He has also created other successful games. FlappyDoge, being one of the most similar, is a PC web-based game that is essentially the same thing Flappy Birds was, the only differences being that it trades the bird for a dog and taps on your iphone for clicks on your mouse. Ironpants is another flight game where you are a superhero attempting to fly through an obstacle course. Your super strength won’t help you here though, you will still die immediately upon impact with something as mundane as wooden boxes. There’s still a whole onslaught of carbon copies. These include Fly Birdie (which has taken the number one spot on the App Store leaderboards, and is more forgiving in that it gives you three lives), Flappy Plane, and Flappy Wings. There is also a number of parody versions such as Fall Out Bird featuring the ensemble of Fall Out Boy and Flappy Bert starring Sesame Street’s beloved star.
Badland is one of the more graphically stunning Flappy Bird-isque games. It is a surreal game for the iOS and Android that is a turning point to the horror genre. Most horror games have to rely on monsters popping out of the darkness to instill any sense of tension, but this game is different. Although there is no identifiable protagonist or antagonist and no real storyline, the intensity is something that is unrivaled in the world of sidescrollers. Like Flappy Bird, you tap to go up and release to go down, but in Badland the controls are slick and the gameplay is captivating. The terrain is beautiful, but don’t get caught up the assethics too much. As if this wasn’t enough, It also supports multiplayer!
There are a few other games released by Flappy Birds creator, Nguyễn Hà Đông. These games are also wildly popular, made moreso by the shutdown of Flappy Birds. Super Ball Juggling is one of these. In this game you will attempt to keep the ball in the air for as long as possible, the kicker (no pun intended) being that you have two characters to control. The key to this game is keeping the momentum going. You begin with your red-shirted character on the left, kicking a soccer ball to keep it in the air. After a few kicks a ball will be introduced to your green-shirted counterpart, and you will have to keep both balls going. Timing is essential, the best time to kick the ball (click) is when it is level with your height. Super Ball Juggling can also be turned into a two player game if you and your friend both click different sides of the device.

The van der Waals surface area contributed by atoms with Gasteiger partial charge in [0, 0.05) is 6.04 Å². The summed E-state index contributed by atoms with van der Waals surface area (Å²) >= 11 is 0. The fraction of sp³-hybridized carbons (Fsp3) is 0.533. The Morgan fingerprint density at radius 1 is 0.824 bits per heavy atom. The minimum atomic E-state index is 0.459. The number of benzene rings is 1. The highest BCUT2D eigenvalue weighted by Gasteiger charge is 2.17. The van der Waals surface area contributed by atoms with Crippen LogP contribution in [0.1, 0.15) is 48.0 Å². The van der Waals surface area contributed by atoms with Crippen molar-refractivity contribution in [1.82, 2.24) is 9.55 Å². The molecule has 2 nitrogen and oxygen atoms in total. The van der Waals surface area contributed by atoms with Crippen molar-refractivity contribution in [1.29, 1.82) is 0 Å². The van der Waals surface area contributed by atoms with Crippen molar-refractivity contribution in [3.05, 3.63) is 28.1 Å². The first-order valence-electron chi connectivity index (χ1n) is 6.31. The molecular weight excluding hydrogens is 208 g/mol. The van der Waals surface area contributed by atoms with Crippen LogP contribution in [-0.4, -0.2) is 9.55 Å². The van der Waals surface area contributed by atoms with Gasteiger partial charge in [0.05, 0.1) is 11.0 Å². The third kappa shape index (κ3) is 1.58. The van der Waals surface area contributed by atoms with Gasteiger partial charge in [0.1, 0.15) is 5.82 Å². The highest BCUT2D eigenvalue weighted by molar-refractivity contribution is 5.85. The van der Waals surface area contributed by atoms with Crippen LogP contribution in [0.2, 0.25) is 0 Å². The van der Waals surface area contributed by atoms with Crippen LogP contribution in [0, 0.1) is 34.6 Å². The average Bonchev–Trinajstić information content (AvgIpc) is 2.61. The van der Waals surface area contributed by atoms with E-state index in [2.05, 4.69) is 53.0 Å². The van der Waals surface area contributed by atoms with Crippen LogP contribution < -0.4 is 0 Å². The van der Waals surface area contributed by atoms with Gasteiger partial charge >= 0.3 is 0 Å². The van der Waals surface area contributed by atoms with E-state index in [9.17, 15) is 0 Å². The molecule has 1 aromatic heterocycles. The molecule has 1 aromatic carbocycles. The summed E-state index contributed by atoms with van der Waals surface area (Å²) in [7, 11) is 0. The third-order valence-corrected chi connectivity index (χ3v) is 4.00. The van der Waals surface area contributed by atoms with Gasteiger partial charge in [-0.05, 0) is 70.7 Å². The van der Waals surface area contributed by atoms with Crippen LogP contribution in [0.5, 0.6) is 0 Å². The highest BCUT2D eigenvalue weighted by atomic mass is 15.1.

Another game made by this developer is Shuriken Block. In this addictive app you must keep five people safe from the falling shurikens. It starts off easy enough, clicking a few falling blocks to destroy them before they hit one of your unmoving, paraplegic characters. But, as the game progresses you must move faster to keep them safe. Depending on how well you block the shuriken, you will be awarded between 1 and 10 points, when you reach 150-300 points the level gets harder.
Although these games are both trending, one cannot deny that the success of these games can be attributed to the popularity of Flappy Birds. You can’t help but wonder if these games will remain popular or if it is the residual prosperity of a one-hit wonder developer. All of the games this developer made are so simplistic that it’s amazing they’ve done so well, but in the words of Leonardo da Vinci: “Simplicity is the ultimate sophistication.” Will the creator of the Flappy Birds phenomenon keep pumping out simple games with clunky controls that somehow still turn a profit? Will he start making more complex games? Or will he ultimately fail and regret having ever shut down the one game he made that had such a following? Only time will tell.